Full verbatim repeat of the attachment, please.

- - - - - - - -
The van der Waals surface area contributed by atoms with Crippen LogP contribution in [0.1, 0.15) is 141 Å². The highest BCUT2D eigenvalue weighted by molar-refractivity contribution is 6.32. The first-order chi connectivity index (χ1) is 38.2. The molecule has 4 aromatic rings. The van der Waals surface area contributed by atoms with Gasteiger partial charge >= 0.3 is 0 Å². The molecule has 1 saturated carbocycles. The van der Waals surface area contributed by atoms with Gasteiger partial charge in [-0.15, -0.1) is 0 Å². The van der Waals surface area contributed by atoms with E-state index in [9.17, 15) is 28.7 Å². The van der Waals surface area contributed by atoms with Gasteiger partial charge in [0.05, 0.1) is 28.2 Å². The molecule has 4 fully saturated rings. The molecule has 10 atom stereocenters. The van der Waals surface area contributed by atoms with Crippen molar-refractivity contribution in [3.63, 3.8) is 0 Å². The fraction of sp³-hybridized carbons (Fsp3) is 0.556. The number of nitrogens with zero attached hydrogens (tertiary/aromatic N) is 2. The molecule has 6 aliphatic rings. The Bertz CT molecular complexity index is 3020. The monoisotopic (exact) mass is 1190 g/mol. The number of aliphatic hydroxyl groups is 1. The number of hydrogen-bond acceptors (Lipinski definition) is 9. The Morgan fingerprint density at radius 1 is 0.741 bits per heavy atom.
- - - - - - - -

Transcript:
The van der Waals surface area contributed by atoms with Crippen LogP contribution in [0.1, 0.15) is 141 Å². The highest BCUT2D eigenvalue weighted by molar-refractivity contribution is 6.32. The first-order chi connectivity index (χ1) is 38.2. The molecule has 4 aromatic rings. The van der Waals surface area contributed by atoms with Gasteiger partial charge >= 0.3 is 0 Å². The molecule has 1 saturated carbocycles. The van der Waals surface area contributed by atoms with Gasteiger partial charge in [-0.15, -0.1) is 0 Å². The van der Waals surface area contributed by atoms with E-state index in [9.17, 15) is 28.7 Å². The van der Waals surface area contributed by atoms with Gasteiger partial charge in [0.05, 0.1) is 28.2 Å². The molecule has 4 fully saturated rings. The molecule has 10 atom stereocenters. The van der Waals surface area contributed by atoms with Crippen molar-refractivity contribution in [3.63, 3.8) is 0 Å². The fraction of sp³-hybridized carbons (Fsp3) is 0.556. The number of nitrogens with zero attached hydrogens (tertiary/aromatic N) is 2. The molecule has 6 aliphatic rings. The Bertz CT molecular complexity index is 3020. The monoisotopic (exact) mass is 1190 g/mol. The number of aliphatic hydroxyl groups is 1. The number of hydrogen-bond acceptors (Lipinski definition) is 9. The Morgan fingerprint density at radius 1 is 0.741 bits per heavy atom.